Category Archives: Special Education

Making Global Connections at Shema Kolainu

Dilara Mitu discussing how to help poverty stricken children with disabilities in Bangladesh with Dr. Joshua Weinstein, CEO & Founder of Shema Kolainu & ICare4Autism

Today Dilara Mitu, Managing Trustee and Director of the SEID Trust took the time to visit Shema Kolainu in the hopes of starting a collaborative relationship and learn some best practices used at the center. The SEID Trust is an NGO in Bangladesh that is a voluntary development organization working towards promoting the rights of underprivileged children with disabilities, especially those with ASD. It specifically serves poverty stricken children within the community who need the resources the most; they do this through their own fundraising efforts, as they are not publicly funded.

Ms. Mitu met with Dr. Weinstein, CEO & Founder of Shema Kolainu and ICare4Autism, to discuss ways in which she could help the children and the larger community that she serves. After attending the 2014 International ICare4Autism Conference this past June 30th thru July 2nd, she says that she was able to learn a lot. When she heard about the conference there was no doubt in her mind that it would be worthwhile. She says the expenses that she paid to make the trip was nothing compared to the insights and knowledge that she gained from the 3 days. She especially enjoyed the presentations by Anat Baniel and Martha Herbert who gave her different perspectives in which to learn about ASD and best practices.

Ms. Mitu has a strong belief in simply having faith in children and promoting their abilities so that they can be productive members of society similar to Shema Kolainu and ICare4Autism’s goals. Dr. Weinstein was enthusiastic to learn about her organization’s commitment to giving autistic children a voice of their own and also listened to many of the challenges they faced in doing so.

After having an constructive discussion, she was then given a tour of the center so that she could see for herself the practices they had discussed. Overall we are excited to have another organization reach out and are more than happy to share resources. ICare4Autism is dedicated to its mission of collaborating on an international level so that people on the spectrum are able to live more fruitful and happy lives. We thank Ms. Mitu for her visit and will be keeping in touch!



Collaboration Creates Positive Change for Children With ASD

A group of students and engineers at Kansas State University are collaborating with NGOs to develop technology that will improve the health and quality of life for children with severe developmental disabilities. Heartspring Inc. provides therapeutic and residential day programs to serve students who tend to have more than one developmental disability, including mostly, ASD, cerebral palsy, and speech and language impairments.

After receiving a five-year grant from the National Science Foundation’s General and Age-Related Disabilities Engineering program, the professors at KSU are teaching senior design courses where engineering students work towards developing devices and software that will help children at Heartspring, who have a primary diagnosis of autism and the majority are nonverbal.

Steve Warren, associate professor of electrical and computer engineering,  says “The intent of this program is to pursue a specific design for a specific child when possible. When we are finished with a design, that individual would then get to keep and use a copy of the design. This is research where you can add immediate benefit to these children’s lives.”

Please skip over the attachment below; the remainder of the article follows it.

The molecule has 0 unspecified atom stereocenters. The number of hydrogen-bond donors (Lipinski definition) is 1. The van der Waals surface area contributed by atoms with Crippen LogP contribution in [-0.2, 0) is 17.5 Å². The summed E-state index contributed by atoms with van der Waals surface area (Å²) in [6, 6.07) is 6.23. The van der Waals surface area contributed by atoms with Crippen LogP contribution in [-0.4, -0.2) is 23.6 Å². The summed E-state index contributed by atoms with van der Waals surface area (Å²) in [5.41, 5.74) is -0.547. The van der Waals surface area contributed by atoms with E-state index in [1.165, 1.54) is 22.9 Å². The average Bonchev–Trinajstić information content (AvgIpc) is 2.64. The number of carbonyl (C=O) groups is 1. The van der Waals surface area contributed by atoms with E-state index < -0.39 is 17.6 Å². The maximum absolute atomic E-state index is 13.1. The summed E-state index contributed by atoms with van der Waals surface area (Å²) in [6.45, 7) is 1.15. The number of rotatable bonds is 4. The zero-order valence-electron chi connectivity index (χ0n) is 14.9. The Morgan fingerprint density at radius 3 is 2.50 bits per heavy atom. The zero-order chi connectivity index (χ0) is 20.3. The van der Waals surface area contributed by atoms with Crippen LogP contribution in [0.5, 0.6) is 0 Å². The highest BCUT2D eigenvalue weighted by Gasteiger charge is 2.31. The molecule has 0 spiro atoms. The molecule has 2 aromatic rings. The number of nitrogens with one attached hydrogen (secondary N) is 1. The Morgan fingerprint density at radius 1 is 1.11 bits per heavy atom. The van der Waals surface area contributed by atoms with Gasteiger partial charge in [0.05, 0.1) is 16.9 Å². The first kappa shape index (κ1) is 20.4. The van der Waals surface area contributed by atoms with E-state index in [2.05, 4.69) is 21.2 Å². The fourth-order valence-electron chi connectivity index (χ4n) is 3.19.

During the 2013-1014 academic school year a design team of about 30 professors and students worked on how to develop tools to address the needs of these children. “It’s often the students’ first exposure to an open-ended design problem,” says Punit Prakash, another assistant professor of electrical and computer engineering that is leading the team. “They identify a specific problem and propose how they can address that. It’s a real-world problem, similar to the kind they will work on throughout their professional careers.”

So far some of the projects that students have completed include:

  • Smartphone tools and apps to help educators track and record children’s behavioral, physiological and cognitive development.
  • Wearable sensors that can be placed in shoes or clothing to monitor self-abusive behaviors.
  • Musical toothbrushes that tracks brushing activity and plays a song so children know how long to brush different areas of their mouth.
  • Multi-touch surface computer games that teach children how to sort items
  • Mattress & Bed sensors that track breathing and heart rates while children are sleeping

The students occasionally get to tour Heartspring so that they can better understand the environment and the designs that are needed there. “All too often clinicians and teachers don’t know what is possible and engineers don’t know what is needed. When the two come together, there is an opportunity to encourage interdisciplinary collaboration and to imagine new solutions to real-world problems,” says Gary Singleton, president and CEO of Heartspring. 

More collaboration like this should happen in order to create positive change and a variety of resources for students with special needs. There are so many ways that technology can facilitate learning and help students with developmental disabilities reach their highest potential. 

ICare4Autism and Shema Kolainu work towards these same goals. At our upcoming International Autism Conference many families will be attending to meet some of the people behind the apps and devices that they can use to help their child, especially on Day 2 where the focus will be on technology. For more information and registration, CLICK HERE!